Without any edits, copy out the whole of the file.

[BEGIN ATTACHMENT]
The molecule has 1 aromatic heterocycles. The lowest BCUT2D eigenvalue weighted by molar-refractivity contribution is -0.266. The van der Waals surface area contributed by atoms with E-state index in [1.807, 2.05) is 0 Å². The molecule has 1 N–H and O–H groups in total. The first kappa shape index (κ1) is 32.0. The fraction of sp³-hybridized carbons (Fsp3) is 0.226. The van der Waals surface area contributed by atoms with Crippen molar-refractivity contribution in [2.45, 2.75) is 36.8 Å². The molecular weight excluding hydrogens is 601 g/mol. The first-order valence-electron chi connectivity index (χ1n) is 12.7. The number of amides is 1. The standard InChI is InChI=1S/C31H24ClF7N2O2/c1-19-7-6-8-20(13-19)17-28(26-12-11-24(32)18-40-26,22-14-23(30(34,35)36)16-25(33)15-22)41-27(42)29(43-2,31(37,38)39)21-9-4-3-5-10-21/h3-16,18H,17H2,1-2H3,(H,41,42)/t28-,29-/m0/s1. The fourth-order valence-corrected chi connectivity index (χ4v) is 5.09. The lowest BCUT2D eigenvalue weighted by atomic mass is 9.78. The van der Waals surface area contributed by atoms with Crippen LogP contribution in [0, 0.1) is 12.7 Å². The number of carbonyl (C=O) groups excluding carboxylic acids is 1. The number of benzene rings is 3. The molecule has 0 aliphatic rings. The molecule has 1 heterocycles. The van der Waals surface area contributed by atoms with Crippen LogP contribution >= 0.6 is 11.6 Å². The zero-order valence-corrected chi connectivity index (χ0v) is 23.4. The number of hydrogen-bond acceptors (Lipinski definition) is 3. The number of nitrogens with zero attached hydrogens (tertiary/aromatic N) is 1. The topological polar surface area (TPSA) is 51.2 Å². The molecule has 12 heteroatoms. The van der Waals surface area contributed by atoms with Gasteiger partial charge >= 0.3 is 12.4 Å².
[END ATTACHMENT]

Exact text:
The molecule has 1 aromatic heterocycles. The lowest BCUT2D eigenvalue weighted by molar-refractivity contribution is -0.266. The van der Waals surface area contributed by atoms with E-state index in [1.807, 2.05) is 0 Å². The molecule has 1 N–H and O–H groups in total. The first kappa shape index (κ1) is 32.0. The fraction of sp³-hybridized carbons (Fsp3) is 0.226. The van der Waals surface area contributed by atoms with Crippen molar-refractivity contribution in [2.45, 2.75) is 36.8 Å². The molecular weight excluding hydrogens is 601 g/mol. The first-order valence-electron chi connectivity index (χ1n) is 12.7. The number of amides is 1. The standard InChI is InChI=1S/C31H24ClF7N2O2/c1-19-7-6-8-20(13-19)17-28(26-12-11-24(32)18-40-26,22-14-23(30(34,35)36)16-25(33)15-22)41-27(42)29(43-2,31(37,38)39)21-9-4-3-5-10-21/h3-16,18H,17H2,1-2H3,(H,41,42)/t28-,29-/m0/s1. The fourth-order valence-corrected chi connectivity index (χ4v) is 5.09. The lowest BCUT2D eigenvalue weighted by atomic mass is 9.78. The van der Waals surface area contributed by atoms with Crippen LogP contribution in [0, 0.1) is 12.7 Å². The number of carbonyl (C=O) groups excluding carboxylic acids is 1. The number of benzene rings is 3. The molecule has 0 aliphatic rings. The molecule has 1 heterocycles. The van der Waals surface area contributed by atoms with Crippen LogP contribution >= 0.6 is 11.6 Å². The zero-order valence-corrected chi connectivity index (χ0v) is 23.4. The number of hydrogen-bond acceptors (Lipinski definition) is 3. The number of nitrogens with zero attached hydrogens (tertiary/aromatic N) is 1. The topological polar surface area (TPSA) is 51.2 Å². The molecule has 12 heteroatoms. The van der Waals surface area contributed by atoms with Gasteiger partial charge >= 0.3 is 12.4 Å².